Seventy-eight per cent of recruiters in Australia and New Zealand believe that reskilling employees will be an effective way to address talent shortages. In addition, 72 per cent believe that employers will also have to accelerate pay increases to compete for qualified candidates in 2019.
This is according to a survey of more than 250 Australian and New Zealand recruitment professionals by Bullhorn. When asked for their three most urgent hiring challenges for the year ahead, recruiters cited: skills shortages and shallow talent pools (by 74 per cent), accelerating salary increases (by 32 per cent), and the rise of non-traditional labour models, including freelancers, contract workers, and statement-of-work solutions (by 26 per cent).
As for improving operational performance, 80 per cent of recruiters claimed that embracing digital transformation – defined as the integration of technology into all areas of their business for the purposes of improving operations and the way they deliver value to customers – would be a significant, yet important challenge this year. Accordingly, more than half (58 per cent) of respondents said that their agency’s technology investments will increase.
Aaron McIntosh, Bullhorn’s APAC general manager, commented: “Recruitment is undergoing constant change, and much of that change is driven by technology. While technology certainly goes some way to connect recruiters with candidates in light of skills shortages and gaps, they have to think more broadly if they are to successfully support client hiring needs. Reskilling, accelerating pay increases, and focusing on the non-obvious hires – the ones that get overlooked because they don’t fit the traditional profile – also represent important ways forward.”
Bullhorn’s survey also found that 64 per cent of respondents felt that diverse organisations perform more effectively than others.
Despite challenges, most recruiters trended toward optimism: 75 per cent of recruiters see globalisation and technological advancements as an opportunity, 83 per cent of recruiters believe that digital transformation will help their agency’s growth, and 91 per cent of recruiters believe that embracing digital transformation is critical to remain competitive in 2019.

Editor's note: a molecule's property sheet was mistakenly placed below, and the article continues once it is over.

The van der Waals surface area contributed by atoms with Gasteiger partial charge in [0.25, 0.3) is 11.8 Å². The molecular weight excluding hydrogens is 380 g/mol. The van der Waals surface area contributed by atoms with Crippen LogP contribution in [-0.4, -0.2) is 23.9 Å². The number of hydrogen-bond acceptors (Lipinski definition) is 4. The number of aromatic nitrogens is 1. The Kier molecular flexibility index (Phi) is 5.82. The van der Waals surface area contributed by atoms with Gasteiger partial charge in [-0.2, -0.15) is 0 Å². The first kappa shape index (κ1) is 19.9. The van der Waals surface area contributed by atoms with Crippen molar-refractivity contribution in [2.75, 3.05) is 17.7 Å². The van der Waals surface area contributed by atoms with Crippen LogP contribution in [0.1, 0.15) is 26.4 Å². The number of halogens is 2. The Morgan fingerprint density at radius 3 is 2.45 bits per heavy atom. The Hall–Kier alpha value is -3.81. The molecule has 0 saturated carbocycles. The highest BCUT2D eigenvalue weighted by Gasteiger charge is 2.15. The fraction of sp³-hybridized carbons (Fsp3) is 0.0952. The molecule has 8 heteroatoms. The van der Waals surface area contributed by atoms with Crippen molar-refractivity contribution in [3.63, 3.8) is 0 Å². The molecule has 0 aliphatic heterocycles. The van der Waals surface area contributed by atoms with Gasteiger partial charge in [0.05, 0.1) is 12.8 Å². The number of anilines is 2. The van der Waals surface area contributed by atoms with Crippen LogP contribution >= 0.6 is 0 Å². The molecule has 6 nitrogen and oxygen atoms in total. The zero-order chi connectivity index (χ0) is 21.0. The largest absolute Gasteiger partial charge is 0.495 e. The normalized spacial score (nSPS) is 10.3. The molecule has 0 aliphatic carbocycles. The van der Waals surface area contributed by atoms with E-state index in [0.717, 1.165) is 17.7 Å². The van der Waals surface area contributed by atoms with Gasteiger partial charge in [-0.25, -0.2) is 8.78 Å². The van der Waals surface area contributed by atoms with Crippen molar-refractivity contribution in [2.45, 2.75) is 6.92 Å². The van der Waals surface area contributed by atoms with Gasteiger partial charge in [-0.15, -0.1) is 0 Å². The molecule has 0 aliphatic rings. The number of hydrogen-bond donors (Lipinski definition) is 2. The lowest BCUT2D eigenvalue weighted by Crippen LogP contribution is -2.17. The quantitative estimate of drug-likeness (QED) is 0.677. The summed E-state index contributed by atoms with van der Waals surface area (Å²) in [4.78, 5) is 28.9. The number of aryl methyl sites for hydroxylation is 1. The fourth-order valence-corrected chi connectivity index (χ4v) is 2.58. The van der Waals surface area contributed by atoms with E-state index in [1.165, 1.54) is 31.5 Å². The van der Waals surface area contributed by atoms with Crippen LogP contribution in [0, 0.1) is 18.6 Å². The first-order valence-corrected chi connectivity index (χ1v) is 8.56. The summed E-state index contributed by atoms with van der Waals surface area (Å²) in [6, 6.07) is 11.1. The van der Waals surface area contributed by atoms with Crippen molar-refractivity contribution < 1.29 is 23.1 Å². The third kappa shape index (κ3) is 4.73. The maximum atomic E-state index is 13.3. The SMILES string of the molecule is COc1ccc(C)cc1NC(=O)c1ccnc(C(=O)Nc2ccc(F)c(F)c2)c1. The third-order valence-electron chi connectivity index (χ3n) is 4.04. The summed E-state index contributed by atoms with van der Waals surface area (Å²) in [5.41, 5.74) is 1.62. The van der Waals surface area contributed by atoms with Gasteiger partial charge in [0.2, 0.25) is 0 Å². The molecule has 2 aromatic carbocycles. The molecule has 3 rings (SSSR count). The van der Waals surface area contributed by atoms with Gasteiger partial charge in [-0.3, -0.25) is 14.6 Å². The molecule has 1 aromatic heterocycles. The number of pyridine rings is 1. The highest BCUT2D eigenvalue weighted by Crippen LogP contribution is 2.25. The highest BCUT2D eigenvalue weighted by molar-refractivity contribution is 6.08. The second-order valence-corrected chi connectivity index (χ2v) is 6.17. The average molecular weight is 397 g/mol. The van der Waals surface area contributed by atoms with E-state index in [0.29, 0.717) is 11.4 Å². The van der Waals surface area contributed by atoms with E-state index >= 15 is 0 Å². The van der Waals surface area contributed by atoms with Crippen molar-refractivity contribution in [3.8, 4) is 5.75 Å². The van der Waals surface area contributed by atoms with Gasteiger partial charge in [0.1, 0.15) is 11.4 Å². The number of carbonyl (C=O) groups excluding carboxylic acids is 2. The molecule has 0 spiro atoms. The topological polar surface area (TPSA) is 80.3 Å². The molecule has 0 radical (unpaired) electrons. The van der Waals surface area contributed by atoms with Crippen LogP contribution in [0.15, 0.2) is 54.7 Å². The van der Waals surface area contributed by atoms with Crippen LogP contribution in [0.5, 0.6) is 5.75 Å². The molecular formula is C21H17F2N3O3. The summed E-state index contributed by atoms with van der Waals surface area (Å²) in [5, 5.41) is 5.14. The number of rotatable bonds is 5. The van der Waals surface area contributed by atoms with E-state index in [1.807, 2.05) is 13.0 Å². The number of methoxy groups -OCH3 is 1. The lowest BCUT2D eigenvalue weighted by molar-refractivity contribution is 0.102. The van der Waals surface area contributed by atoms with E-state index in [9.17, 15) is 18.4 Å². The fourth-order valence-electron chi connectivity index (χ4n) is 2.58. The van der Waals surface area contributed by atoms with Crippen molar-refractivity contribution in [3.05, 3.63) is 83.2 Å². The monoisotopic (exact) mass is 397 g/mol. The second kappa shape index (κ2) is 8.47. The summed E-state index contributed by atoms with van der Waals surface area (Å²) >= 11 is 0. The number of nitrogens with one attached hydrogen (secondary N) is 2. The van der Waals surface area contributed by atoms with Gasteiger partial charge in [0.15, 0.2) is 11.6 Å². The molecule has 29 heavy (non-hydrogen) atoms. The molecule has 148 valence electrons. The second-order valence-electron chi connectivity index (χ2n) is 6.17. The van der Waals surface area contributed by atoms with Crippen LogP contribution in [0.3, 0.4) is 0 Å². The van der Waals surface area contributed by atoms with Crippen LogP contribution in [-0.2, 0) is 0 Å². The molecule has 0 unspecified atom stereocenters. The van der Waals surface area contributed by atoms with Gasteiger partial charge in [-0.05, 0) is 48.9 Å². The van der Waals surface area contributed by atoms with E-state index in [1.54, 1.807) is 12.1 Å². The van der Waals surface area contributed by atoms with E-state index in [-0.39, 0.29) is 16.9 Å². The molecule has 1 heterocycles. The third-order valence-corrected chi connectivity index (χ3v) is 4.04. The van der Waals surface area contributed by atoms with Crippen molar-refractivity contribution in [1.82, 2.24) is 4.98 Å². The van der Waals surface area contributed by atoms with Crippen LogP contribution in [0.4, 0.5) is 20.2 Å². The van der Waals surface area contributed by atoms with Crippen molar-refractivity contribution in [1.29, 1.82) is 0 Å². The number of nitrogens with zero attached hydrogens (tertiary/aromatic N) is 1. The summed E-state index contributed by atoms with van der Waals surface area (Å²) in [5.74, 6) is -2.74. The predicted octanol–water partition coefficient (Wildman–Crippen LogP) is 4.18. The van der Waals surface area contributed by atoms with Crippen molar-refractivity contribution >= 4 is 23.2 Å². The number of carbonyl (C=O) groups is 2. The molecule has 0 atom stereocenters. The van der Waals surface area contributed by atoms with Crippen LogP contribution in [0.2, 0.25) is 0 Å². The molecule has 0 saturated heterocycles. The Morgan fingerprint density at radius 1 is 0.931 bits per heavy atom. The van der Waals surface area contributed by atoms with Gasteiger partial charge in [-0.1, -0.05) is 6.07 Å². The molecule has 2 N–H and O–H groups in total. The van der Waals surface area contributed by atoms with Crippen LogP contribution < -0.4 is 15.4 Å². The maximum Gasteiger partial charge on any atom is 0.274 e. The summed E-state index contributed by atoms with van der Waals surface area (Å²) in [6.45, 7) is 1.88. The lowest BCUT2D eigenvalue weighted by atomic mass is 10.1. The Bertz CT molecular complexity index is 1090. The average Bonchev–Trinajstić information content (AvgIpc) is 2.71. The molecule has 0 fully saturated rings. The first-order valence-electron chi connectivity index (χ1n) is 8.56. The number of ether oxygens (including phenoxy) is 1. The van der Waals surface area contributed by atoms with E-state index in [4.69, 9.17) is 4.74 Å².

Attitudes to technology were also broadly positive, with 59 per cent of recruiters arguing that artificial intelligence – one aspect of the digital transformation journey – will have a positive impact on candidate and client engagement.
“This willingness to embrace technology reflects recruitment’s progress as a profession,” said McIntosh. “It’s an ultra-competitive industry, and many agencies need to go a step further to provide comprehensive workforce solutions. Digital transformation can help them take that step. In the year ahead, expect agencies to expand their services as clients look for a single point of contact for all staffing and hiring requirements.”
Meanwhile, almost half of respondents are worried about the state of the economy, and more than a third cite the potential legislative agenda as an area of concern. Some 48 per cent of recruiters are concerned about current levels of uncertainty around the market and future growth, and 39 per cent of them are apprehensive about new rules and regulations in the year ahead.
The survey also revealed that just 31 per cent of recruiters believe the limits being placed on foreign labour are problematic.
“It’s a market that’s especially sensitive to economic movements, so it’s not surprising that a significant minority of recruiters are anxious about it,” added McIntosh. “Immigration restrictions may also hamper agencies and clients in 2019 – the end of the 457 visa scheme has stemmed the flow of overseas talent, making it imperative to tap into alternative talent pools.”